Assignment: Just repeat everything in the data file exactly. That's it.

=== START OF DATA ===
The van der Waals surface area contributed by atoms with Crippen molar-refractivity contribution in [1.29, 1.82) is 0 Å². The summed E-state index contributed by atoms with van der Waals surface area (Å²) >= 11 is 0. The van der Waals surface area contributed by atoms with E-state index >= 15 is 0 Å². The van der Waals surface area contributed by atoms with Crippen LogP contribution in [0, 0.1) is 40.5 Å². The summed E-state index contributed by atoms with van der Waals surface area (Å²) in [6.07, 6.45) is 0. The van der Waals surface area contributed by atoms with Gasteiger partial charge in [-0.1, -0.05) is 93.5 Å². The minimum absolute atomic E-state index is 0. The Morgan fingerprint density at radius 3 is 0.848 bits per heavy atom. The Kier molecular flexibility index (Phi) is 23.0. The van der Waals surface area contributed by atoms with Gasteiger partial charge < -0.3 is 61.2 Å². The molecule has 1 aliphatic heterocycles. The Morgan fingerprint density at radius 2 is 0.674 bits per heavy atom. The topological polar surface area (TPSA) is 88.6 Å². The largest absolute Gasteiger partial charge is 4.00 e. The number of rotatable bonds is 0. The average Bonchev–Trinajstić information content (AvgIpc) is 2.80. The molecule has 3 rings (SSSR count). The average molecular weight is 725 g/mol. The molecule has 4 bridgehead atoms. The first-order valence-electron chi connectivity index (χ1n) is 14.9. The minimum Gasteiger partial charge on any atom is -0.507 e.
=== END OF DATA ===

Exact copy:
The van der Waals surface area contributed by atoms with Crippen molar-refractivity contribution in [1.29, 1.82) is 0 Å². The summed E-state index contributed by atoms with van der Waals surface area (Å²) >= 11 is 0. The van der Waals surface area contributed by atoms with E-state index >= 15 is 0 Å². The van der Waals surface area contributed by atoms with Crippen LogP contribution in [0, 0.1) is 40.5 Å². The summed E-state index contributed by atoms with van der Waals surface area (Å²) in [6.07, 6.45) is 0. The van der Waals surface area contributed by atoms with Gasteiger partial charge in [-0.1, -0.05) is 93.5 Å². The minimum absolute atomic E-state index is 0. The Morgan fingerprint density at radius 3 is 0.848 bits per heavy atom. The Kier molecular flexibility index (Phi) is 23.0. The van der Waals surface area contributed by atoms with Gasteiger partial charge < -0.3 is 61.2 Å². The molecule has 1 aliphatic heterocycles. The Morgan fingerprint density at radius 2 is 0.674 bits per heavy atom. The topological polar surface area (TPSA) is 88.6 Å². The largest absolute Gasteiger partial charge is 4.00 e. The number of rotatable bonds is 0. The average Bonchev–Trinajstić information content (AvgIpc) is 2.80. The molecule has 3 rings (SSSR count). The average molecular weight is 725 g/mol. The molecule has 4 bridgehead atoms. The first-order valence-electron chi connectivity index (χ1n) is 14.9. The minimum Gasteiger partial charge on any atom is -0.507 e.